The life of Nathan Bedford Forrest has been the purview of many talented historians over the years. But no one has offered greater insight into the subject than Brian Steel Wills, a professor of history at Kennesaw State University and the director of the Center for the Study of the Civil War Era. Wills has written two critically acclaimed books on the infamous general: The Confederacy’s Greatest Cavalryman: Nathan Bedford Forrest and The River Was Dyed With Blood: Nathan Bedford Forrest and Fort Pillow. This coming June, BGES members will have the opportunity to benefit from his vast knowledge of Forrest in “Streight’s Raid & Forrest’s Bluff,” a tour he’s hosting with Norm Dasinger.
“Forrest is the living embodiment of history,” says Wills. “He was a natural soldier with no training in the art of war and a classic gambler who understood bluffs and bluster. Opponents wrote him off at their own peril. Every tour I do on Forrest is special and unique.”
Wills gets no argument from Dasinger. “This cavalry campaign was the event that boosted Forrest toward Civil War stardom,” he says. “His performance was as professional and creative as any he would have in the highlight years of 1864 and 1865. Abel Streight was a brilliant man and, pitted against a lesser opponent, he might have succeeded. But he was given Forrest as an adversary and that made a big difference in the fortunes of Streight and his men.”
The BGES Weekend Warrior tour opens on Friday night, June 25, with a meet-and-greet at the hotel headquarters. That sets the stage for an active Saturday, beginning with a visit to the restored home of Gen. Joe Wheeler. From there, the tour moves on to the battlefield sites at Day’s Gap and Hog Mountain. The second day of the tour is just as busy. It starts by following the action at the Battle Royal crossing of the Black Warrior River, and ultimately makes its way to Cedar Bluff, where Forrest fools Streight into surrender.
“One site in particular, the Emma Sansom Crossing, is pristine,” says Dasinger. “It’s as if you’re back in 1863 as a time traveler. Many Civil War followers have heard of Emma, but they have never been to where this 15-year-old risked her life to help Forrest.”
An Alabama native who still lives in the Yellowhammer State, Dasinger can boast “home field advantage” on the tour since it takes place on terrain he knows so well. His deep familiarity with Gadsden and the surrounding areas is a huge asset, according to Wills. “Norm has tremendous knowledge of the region, and a real passion for it,” he says. “We complement each other well, and bring the best of both worlds.”
Dasinger agrees. “With Brian as part of the leadership for this tour, participants will have access to the world’s foremost authority on Forrest,” he says. “What an opportunity!”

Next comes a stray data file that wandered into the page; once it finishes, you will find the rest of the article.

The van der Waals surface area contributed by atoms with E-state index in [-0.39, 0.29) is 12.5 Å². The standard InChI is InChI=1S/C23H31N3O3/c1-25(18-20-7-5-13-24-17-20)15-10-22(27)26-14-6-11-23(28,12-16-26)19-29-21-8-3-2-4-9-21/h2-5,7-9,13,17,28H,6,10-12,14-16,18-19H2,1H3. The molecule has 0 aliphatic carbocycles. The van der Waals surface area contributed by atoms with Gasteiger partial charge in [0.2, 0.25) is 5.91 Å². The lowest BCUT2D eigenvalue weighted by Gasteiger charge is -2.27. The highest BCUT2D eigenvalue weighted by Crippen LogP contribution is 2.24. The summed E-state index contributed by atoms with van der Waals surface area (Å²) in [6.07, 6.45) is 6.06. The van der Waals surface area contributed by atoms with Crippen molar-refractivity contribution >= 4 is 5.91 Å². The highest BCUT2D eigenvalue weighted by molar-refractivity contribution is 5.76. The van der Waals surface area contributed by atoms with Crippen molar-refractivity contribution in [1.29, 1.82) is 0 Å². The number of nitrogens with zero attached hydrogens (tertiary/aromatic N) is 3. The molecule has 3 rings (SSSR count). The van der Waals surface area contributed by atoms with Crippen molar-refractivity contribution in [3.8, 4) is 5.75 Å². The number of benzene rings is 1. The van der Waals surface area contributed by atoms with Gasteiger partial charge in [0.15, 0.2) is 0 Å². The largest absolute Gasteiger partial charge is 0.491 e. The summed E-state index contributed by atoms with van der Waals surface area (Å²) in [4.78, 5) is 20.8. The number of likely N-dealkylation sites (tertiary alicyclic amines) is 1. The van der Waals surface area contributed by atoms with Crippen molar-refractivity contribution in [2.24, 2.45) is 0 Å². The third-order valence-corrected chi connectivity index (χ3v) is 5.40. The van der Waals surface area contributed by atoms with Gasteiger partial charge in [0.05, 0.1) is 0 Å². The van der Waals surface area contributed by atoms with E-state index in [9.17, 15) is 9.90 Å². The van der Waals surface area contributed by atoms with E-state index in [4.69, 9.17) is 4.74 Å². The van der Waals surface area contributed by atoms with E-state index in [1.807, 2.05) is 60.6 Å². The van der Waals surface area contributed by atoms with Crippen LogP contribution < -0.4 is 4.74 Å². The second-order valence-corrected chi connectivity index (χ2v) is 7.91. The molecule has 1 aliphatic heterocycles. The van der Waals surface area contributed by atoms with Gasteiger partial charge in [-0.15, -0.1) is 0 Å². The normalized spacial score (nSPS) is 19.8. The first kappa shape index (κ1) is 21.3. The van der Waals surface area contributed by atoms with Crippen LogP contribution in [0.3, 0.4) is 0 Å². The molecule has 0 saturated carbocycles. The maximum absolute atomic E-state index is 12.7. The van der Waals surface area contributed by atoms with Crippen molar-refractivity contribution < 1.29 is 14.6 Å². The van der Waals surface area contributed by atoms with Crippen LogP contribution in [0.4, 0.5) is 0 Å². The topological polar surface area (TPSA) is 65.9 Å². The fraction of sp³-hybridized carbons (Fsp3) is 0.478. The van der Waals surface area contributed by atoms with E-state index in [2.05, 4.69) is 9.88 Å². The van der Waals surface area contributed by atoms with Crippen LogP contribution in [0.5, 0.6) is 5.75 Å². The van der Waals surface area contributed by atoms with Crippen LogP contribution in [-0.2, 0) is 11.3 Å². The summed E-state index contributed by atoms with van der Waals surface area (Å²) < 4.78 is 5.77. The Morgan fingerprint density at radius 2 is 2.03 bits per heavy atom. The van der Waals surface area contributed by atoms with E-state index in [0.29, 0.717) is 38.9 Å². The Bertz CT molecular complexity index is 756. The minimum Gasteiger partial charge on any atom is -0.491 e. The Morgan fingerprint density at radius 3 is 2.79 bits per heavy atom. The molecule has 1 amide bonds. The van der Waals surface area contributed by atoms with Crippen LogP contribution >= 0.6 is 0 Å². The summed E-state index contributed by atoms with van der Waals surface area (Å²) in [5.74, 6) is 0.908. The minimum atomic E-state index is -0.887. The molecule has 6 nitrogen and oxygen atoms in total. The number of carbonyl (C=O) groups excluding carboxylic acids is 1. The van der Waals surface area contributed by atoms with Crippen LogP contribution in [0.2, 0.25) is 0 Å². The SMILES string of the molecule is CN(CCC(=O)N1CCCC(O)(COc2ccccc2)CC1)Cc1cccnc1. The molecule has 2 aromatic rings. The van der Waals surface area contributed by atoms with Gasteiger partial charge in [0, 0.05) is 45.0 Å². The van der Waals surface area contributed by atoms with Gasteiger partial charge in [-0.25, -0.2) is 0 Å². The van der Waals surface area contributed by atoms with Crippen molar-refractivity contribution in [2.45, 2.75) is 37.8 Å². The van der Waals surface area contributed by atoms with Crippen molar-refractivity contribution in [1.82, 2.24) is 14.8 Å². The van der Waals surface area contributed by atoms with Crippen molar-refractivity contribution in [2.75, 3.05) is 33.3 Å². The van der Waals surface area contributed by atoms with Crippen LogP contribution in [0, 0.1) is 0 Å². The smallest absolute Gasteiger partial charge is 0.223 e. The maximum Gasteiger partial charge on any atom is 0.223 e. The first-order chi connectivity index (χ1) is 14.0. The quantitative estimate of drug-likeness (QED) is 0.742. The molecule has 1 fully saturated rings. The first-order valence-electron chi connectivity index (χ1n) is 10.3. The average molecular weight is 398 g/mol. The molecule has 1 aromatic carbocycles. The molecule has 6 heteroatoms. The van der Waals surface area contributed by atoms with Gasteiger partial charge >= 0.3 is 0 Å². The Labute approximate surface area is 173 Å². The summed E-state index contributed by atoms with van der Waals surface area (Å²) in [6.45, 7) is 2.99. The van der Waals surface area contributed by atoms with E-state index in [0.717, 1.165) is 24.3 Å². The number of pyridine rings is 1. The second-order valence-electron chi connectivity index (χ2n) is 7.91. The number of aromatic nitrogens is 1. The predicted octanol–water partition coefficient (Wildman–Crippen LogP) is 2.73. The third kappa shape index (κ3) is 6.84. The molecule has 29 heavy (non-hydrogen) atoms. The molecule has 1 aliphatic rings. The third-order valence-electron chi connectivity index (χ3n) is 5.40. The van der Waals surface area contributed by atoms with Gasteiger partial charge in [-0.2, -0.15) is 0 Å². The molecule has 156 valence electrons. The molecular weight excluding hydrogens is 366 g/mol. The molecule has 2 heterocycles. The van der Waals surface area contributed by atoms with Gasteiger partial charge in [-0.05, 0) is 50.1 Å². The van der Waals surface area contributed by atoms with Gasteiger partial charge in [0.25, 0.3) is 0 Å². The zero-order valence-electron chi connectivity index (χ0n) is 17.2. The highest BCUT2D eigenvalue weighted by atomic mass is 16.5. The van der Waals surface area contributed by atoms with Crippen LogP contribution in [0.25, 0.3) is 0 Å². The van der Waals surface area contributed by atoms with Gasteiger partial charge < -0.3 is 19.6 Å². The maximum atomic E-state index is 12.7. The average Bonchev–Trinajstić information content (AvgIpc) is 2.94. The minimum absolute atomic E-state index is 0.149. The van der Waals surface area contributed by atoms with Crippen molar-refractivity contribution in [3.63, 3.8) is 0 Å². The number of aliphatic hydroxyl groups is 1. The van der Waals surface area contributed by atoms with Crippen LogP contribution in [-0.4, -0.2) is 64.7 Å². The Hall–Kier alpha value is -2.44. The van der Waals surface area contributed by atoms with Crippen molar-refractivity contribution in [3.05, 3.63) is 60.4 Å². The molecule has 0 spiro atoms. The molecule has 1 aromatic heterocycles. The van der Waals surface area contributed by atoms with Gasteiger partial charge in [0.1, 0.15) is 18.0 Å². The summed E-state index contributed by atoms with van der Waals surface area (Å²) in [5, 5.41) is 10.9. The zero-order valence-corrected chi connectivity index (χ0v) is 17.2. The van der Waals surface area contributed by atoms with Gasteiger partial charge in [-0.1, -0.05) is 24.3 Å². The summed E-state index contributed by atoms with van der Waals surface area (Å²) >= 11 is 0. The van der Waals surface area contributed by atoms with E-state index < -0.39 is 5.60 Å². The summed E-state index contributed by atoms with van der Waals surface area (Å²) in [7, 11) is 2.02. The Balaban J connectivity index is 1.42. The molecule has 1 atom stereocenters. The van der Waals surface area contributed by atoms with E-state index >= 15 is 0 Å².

Throughout the tour, Wills will pay close attention to Forrest’s strategies and tactics. “He was tenacious in attack and pursuit,” he explains. “I’ve never found a more colorful or interesting person to study.”
And Wills has studied a lot of them. A member of the Georgia Civil War Commission, he is the author of nine books in all, including Gone with Glory: The Civil War in Cinema. His two most recent efforts are biographies of Gen. George Henry Thomas, As True as Steel, and William Dorsey Pender, The Hope of Glory. In addition to his work with BGES, Wills has lent his expertise to Civil War groups nationwide. In 2013, the Civil War Round Table of New Orleans acknowledged his contributions with the Charles L. Dufour Award, and just a year ago he received the Frank E. Vandiver Award of Merit by the Houston Civil War Round Table.
Wills discovered his love of history as a child growing up in the Hampton Roads area of Virginia in the 1960s. His dad was a farmer and his mom was a teacher. She was the inspiration for his career in academia. “I always had a passion for history, and I was drawn to teaching,” Wills says. “As a writer, I gravitated to biographies because I found that I understood people and could make sense of their lives.”
Wills earned his B.A. (with honors) from the University of Richmond, and in the ensuing years got a Masters of Arts and a Philosophy Doctorate from the University of Georgia. He spent nearly 20 years at the University of Virginia’s College at Wise, serving as Kenneth P. Asbury Professor and Chair of the Department of History and Philosophy. Wills has been at Kennesaw State since 2010. He’s eager to share all that he’s learned about Forrest with BGES members.
“BGES does so many great tours,” Wills says. “I’m excited to present something about the Western Theater, which I consider to be the most dynamic of the Civil War. It will be a great weekend.”
Given their areas of expertise, Wills and Dasinger are the perfect team to present “Streight’s Raid & Forrest’s Bluff.”
“All’s Fair in War, Streight’s Raid and Forrest’s Bluff will take place June 25-27, 2021. Click here for more information and to register.
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